Story: It's the year 1994 and Mi-soo (Kim Go-eun) works at a small bakery owned by her friend Eun-ja (Kim Gook-hee). One day, Hyeon-woo (Jung Hae-in) enters the bakery and wants to buy something with tofu. Since this is very important to him Mi-soo assumes the reason being the custom to eat tofu after being released from prison in order to cleanse yourself from all sins. He eventually asks if he can work at the bakery and Eun-ja agrees. It turns out that he in fact was in a juvenile detention center, but for what he is not willing to tell. When his (former) friends turn up, he goes out with them for a drink. Mi-soo has the feeling that he won't come back and her assumption proves to be right. Three years later they meet again by accident. Mi-soo has a job at a newspaper and the two want to talk a bit about the past. However, Hyeon-woo has to start his military service for two years. Mi-soo makes an e-mail account for him and wants to write him every day. After they said their goodbyes the girl realizes that she forgot to write down the password for the account. Therefore, she tries to give him a hint in a radio show he listened to in prison three years ago. But to no avail. Another three years pass until Hyeon-woo finally gets in touch with her via e-mail. Will the two finally get together this time?
Review: It's not clear what criteria there are for Netflix to add Asian movies to their catalogue. However, this picture arouses curiosity particularly because of its female lead Kim Go-eun. Yet, the movie's title doesn't really promise anything out of the ordinary. And that's exactly what we get in the end. "Tune in for Love" is an alarmingly unspectacular romantic flick that rides the 90s nostalgia wave. This wave has been kicked off by "Architecture 101" and has been continued even years later with movies like "Unforgettable". Both of them haven't been incredibly good, but here we get a movie which is lengthier and more mediocre by a lot. In its core, the movie is about love as the two lovers never seem to get the timing right. Oddly, what the movie hardly revolves around is the radio program the title hints at.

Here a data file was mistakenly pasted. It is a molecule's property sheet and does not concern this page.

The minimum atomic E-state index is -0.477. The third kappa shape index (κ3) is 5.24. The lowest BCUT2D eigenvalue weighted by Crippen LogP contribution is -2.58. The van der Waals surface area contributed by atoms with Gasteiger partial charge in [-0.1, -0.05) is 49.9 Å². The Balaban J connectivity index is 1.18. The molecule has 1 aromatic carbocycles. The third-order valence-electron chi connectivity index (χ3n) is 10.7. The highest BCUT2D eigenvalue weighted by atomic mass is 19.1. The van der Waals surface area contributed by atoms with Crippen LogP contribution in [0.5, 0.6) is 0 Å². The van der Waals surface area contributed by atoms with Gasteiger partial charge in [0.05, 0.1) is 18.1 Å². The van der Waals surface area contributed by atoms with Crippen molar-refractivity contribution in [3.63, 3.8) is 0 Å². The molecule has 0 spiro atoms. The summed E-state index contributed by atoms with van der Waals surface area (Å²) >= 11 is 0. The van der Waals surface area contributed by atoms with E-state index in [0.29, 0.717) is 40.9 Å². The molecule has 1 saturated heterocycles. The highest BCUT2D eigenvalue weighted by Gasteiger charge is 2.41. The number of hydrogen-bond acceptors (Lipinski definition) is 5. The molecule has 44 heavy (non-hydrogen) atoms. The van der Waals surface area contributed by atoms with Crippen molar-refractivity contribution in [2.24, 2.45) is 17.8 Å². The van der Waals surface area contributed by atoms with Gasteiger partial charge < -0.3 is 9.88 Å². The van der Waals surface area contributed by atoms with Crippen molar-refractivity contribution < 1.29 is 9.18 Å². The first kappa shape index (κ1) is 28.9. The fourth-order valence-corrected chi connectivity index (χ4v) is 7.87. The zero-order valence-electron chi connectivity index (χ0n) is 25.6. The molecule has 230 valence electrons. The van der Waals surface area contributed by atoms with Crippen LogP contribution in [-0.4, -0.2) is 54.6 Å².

The introduction is rather slow, but for a neat drama or a romantic flick you need a good foundation after all. Nevertheless, the pacing doesn't really pick up as the movie progresses. The relationship grows very slowly and there are constantly chance happenings that seem very unnatural. This is even apparent in the beginning, when the change of a radio DJ is the sign for Hyeon-woo which he was looking for for a very long time. Ok, granted, you may excuse such things in a picture like this, since in the end, it completely builds its premise on conincidences, which is also mirrored in the fact that the two lovers run into each other by accident again and again, over a period that spans many years. The attraction of this kind of love is of course that external circumstances resp. timing are never right for this love to blossom. With a premise like that you can certainly win over some viewers who have had similar experiences.